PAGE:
Is it true that, in opposition to the above authorities, there are, at the South, some sanguinary and half-witted fanatics, otherwise called "ultraists," who pronounce this Utopian dream to be the concoction of a disordered brain -- who deem this temporary lull but the ominous gathering of the storm before it bursts -- the pause before the death grapple; and who esteems such illusive fancies only a most striking instance of the power of the human mind, when influenced by strong passions, as fear, ambition, or avarice, to compel itself to belief, even against the plain dictates of its own reason. But who, indeed, would regard such men? Have they not been talking to us these twenty years of daily encroachments and growing dangers, and has not time shown them to be, at best, but vain dreamers, enthusiasts, and alarmists, if not designing rogues? Does not the past and present congressional legislation that we enjoy, to the benefit of our commerce and agriculture, and the strengthening and extension of our peculiar institutions, the general harmony and good feeling that pervades all sections of the country, and our daily improving general political condition, demonstrate the folly of these malcontents? And does it not, on the other hand, illustrate the wisdom of those far- sighted men, who, confining their observations of the world to the limits of their own immediate interests, usually extend their version to about the ends of their own noses -- who always see "a lion in the path," and who always cry peace- who, timid and short-sighted in counsel, dilatory and time-serving in action, withal never forget their own preferment in their counsels to others, even at the cost of ruin and debasement to their countrymen. If this be not wisdom, "ye shades of BARNUM rise and speak."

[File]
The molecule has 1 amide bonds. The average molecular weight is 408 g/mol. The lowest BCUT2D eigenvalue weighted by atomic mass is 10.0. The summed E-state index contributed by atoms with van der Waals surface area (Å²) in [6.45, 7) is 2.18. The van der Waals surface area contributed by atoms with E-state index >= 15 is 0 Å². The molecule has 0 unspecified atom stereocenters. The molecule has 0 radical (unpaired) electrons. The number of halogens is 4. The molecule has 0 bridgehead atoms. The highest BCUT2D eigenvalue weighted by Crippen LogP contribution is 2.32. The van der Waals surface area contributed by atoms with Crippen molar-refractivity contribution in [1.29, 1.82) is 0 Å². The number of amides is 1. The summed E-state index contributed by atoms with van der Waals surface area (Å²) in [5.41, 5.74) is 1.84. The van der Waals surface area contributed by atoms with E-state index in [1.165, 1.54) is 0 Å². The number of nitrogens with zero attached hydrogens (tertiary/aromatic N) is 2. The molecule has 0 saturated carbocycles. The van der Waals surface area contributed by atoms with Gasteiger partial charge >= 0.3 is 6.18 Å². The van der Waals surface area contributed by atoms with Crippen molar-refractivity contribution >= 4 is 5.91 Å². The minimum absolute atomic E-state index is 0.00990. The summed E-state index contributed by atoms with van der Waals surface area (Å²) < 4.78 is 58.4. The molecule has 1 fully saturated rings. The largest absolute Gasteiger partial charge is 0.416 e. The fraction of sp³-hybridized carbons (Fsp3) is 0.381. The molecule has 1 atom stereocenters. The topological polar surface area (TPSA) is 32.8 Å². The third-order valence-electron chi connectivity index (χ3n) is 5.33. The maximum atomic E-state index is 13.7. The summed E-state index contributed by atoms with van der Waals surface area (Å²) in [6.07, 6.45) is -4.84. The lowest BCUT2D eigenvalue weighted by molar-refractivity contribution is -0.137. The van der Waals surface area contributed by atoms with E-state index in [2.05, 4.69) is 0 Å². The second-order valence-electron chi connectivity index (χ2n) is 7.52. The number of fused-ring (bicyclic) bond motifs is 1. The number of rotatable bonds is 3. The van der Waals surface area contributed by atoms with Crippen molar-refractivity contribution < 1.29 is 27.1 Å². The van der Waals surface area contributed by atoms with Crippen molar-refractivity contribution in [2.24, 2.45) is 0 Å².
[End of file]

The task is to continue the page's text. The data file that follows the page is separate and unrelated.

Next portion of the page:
Then, besides these ultraists and "alarmists" at the South, there are at the North also some few half wild and altogether insignificant fanatics -- the offscouring of the Northern population, amounting to some ten or twelve millions of educated white people -- that is, the sovereign power in all the States north of MASON and DIXON'S line, with the bare exception of three, who smile grimly at the fantastic delusion of "peace"- who laugh to scorn the late decision of the Supreme Court, as only giving impetus to new organizations -- who boldly proclaim to us and to the world that they have dug up the hatchet and will war to the knife, let come what will. Hear their own words: